Writer: Robert Burns, 903-834-6191, email@example.com
OVERTON – A workshop designed to help beef producers in Cherokee, Rusk and Smith counties fine tune their operations will be held April 19 at the Texas A&M AgriLife Research and Extension Center at Overton.
“We feel this is going to be a quality educational event for producers at a low cost, thanks to our sponsors,” said Aaron Low, Texas A&M AgriLife Extension Service agent for Cherokee County. “This event will allow producers to see and review current and cutting edge research while visiting the Overton center.”
Registration for the workshop is $10, with a noon meal and break refreshments included. Registration may be paid at the door on the day of the event by cash or check. Low asked those who plan to attend to RSVP to his office at 903-683-5416 by April 16 to facilitate meal planning.
Those attending can earn three continuing education units for the renewal of their Texas Department of Agriculture private pesticide applicator’s licenses. One unit will be in the integrated pest management category, one in laws and regulations, and one general.
The workshop will begin with registration at 8 a.m., with a welcome by Dr. Charles Long, resident director of research at the Overton center. The workshop will adjourn at 3 p.m.
The four inside educational topics and their presenters will be: “Review of The National Beef Quality Audit,” Dr. Dan Hale, AgriLife Extension meat specialist, College Station; “Herbicide Updates and Sprayer Calibration Demonstration,” Darren Rozell, of the Rozell Sprayer Manufacturing Co., Tyler; “Fly Control: A Look at Current Research,” Dr. Sonja Swiger, AgriLIfe Extension livestock/veterinary entomology specialist, Stephenville; and an update from the Texas Beef Council during lunch.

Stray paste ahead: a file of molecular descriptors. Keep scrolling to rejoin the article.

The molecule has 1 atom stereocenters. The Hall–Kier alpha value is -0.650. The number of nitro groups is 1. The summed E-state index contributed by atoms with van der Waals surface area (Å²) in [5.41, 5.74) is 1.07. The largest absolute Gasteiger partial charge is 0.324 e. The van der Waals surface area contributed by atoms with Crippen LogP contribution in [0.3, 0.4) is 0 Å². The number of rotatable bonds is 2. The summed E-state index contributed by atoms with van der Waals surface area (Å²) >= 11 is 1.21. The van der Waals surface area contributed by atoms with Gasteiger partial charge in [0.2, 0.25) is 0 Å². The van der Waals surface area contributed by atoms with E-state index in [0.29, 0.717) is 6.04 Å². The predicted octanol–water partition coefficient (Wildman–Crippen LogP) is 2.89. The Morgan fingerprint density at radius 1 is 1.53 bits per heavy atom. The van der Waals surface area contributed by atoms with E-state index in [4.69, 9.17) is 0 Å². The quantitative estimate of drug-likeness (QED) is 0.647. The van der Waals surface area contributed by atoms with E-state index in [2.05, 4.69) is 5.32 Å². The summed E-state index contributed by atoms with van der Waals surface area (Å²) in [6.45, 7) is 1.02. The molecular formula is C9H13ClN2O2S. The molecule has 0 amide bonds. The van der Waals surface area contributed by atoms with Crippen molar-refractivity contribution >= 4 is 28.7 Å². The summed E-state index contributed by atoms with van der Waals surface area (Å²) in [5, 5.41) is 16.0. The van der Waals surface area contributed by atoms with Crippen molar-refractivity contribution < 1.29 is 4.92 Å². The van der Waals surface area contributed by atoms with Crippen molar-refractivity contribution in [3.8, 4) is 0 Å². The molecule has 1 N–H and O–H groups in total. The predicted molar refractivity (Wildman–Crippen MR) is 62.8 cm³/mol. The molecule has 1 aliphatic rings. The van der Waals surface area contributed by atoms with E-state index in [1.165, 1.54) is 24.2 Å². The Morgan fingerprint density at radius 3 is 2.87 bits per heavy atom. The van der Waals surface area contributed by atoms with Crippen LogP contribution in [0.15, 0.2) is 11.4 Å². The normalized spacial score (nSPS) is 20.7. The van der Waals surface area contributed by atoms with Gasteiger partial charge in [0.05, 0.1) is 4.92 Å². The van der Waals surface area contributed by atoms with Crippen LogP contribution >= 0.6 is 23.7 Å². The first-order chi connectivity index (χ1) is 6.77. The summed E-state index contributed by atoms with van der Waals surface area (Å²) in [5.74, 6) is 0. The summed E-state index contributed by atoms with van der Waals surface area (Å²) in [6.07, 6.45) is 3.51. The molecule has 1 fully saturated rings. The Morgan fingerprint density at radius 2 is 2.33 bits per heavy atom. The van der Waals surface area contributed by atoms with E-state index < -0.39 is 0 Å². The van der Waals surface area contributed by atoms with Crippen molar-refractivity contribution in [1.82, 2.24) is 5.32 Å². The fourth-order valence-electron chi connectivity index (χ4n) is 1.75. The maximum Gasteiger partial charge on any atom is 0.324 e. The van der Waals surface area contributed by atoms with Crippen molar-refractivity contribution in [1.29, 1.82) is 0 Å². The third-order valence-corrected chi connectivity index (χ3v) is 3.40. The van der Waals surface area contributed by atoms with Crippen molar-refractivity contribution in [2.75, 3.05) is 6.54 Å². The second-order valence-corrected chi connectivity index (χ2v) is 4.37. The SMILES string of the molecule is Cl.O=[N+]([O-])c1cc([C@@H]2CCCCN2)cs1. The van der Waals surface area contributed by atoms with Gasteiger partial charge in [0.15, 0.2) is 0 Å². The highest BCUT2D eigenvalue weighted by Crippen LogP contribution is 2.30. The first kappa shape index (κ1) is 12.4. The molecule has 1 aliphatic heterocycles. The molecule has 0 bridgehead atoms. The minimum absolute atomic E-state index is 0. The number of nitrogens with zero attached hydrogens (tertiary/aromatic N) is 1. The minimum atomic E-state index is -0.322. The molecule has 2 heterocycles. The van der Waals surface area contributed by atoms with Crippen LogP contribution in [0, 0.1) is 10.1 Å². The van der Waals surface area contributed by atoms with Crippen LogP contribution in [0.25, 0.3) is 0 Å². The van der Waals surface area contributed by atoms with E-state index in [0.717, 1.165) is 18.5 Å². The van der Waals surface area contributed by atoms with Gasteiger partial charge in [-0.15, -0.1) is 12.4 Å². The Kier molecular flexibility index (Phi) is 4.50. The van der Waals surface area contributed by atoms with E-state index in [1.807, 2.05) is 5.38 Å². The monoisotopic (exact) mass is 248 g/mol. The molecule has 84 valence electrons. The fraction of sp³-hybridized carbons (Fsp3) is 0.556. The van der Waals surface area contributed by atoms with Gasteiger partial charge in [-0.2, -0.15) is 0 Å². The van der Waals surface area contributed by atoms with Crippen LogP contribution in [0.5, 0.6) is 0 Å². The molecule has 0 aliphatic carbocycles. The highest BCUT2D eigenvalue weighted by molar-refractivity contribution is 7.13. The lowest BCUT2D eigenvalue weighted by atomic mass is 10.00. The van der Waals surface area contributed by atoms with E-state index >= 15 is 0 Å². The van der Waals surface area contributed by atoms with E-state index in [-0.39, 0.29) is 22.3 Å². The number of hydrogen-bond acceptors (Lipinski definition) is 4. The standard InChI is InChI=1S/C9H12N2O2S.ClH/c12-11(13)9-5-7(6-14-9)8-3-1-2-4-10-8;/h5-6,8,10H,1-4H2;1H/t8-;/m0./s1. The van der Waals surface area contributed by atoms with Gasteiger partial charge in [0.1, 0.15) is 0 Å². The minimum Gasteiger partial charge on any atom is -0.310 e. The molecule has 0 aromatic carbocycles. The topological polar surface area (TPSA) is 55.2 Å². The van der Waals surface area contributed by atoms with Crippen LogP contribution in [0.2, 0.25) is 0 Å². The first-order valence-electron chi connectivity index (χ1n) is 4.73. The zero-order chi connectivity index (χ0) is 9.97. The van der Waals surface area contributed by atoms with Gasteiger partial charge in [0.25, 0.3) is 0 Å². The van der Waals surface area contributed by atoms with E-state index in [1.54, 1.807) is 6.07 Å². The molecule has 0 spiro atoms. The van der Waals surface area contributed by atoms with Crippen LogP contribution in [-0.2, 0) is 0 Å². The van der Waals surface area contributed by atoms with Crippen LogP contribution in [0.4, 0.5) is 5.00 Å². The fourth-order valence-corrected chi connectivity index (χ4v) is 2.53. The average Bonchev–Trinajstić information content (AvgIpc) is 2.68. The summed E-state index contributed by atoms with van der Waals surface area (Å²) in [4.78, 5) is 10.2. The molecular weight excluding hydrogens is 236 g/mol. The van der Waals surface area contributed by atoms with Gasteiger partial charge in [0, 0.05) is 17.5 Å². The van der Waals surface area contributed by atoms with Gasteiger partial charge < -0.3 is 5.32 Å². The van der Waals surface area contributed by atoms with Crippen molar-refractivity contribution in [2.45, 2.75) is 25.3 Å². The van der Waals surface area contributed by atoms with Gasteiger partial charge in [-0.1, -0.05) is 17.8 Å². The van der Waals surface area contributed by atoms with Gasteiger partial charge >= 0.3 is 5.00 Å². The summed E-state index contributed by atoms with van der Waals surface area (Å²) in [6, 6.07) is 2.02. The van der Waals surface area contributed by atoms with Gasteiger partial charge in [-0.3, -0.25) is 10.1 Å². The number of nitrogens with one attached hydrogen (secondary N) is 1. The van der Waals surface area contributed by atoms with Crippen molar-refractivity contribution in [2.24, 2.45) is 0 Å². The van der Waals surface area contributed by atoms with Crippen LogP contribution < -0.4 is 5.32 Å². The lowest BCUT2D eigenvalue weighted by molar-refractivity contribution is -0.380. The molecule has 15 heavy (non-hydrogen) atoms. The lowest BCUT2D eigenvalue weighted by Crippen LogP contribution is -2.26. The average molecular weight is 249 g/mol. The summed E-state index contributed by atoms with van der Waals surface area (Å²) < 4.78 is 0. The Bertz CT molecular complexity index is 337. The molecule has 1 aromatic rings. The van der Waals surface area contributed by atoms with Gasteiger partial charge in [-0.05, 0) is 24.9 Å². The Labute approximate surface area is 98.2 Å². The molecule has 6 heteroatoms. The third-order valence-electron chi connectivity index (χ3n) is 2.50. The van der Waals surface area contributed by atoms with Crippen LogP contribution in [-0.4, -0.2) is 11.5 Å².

After lunch, the workshop will move to outside research sites where Texas A&M AgriLife Research scientists at the Overton center will review results of their recent work.
“We will tour the pasture-research area where they will see the long-term –1985-to-date — nutrient cycling study of Bermuda grass pastures over-seeded with either ryegrass and nitrogen or clover and no nitrogen, said Dr. Monte Rouquette, AgriLife Research scientist who specializes in forage quality and pasture utilization. “We will discuss stocking rates using cows and calves, animal performance, weaning weights, and costs per pound of calf gain. In addition, we will also show them Bermuda grass pastures sod-seeded with rye and ryegrass, and discussions will be targeted at the use of stocker cattle and potential costs of gain with use of nitrogen fertilizer.”
Dr. Gerald Smith said he will discuss using clovers, ryegrass and small grains in pasture systems.
“We will also tour Apache arrowleaf clover pastures and the ryegrass and small grain variety trials,” Smith said.
Dr. Ron Randel, AgriLife Research beef-cattle reproduction scientist, will talk “about residual feed intake and feed efficiency and how it affects reproduction in cattle, temperament and productivity.”
“I will also talk about prenatal stress and how it can affect the calves’ performance,” he said.
Sponsors of the program include AgriLife Extension, AgriLife Research, Rozell Sprayer Manufacturing Co., East Texas Seed, the Texas Beef Council and Red River Specialties Inc.
Directions to the Overton center can be found at http://overton.tamu.edu/info-maps-history/maps/ .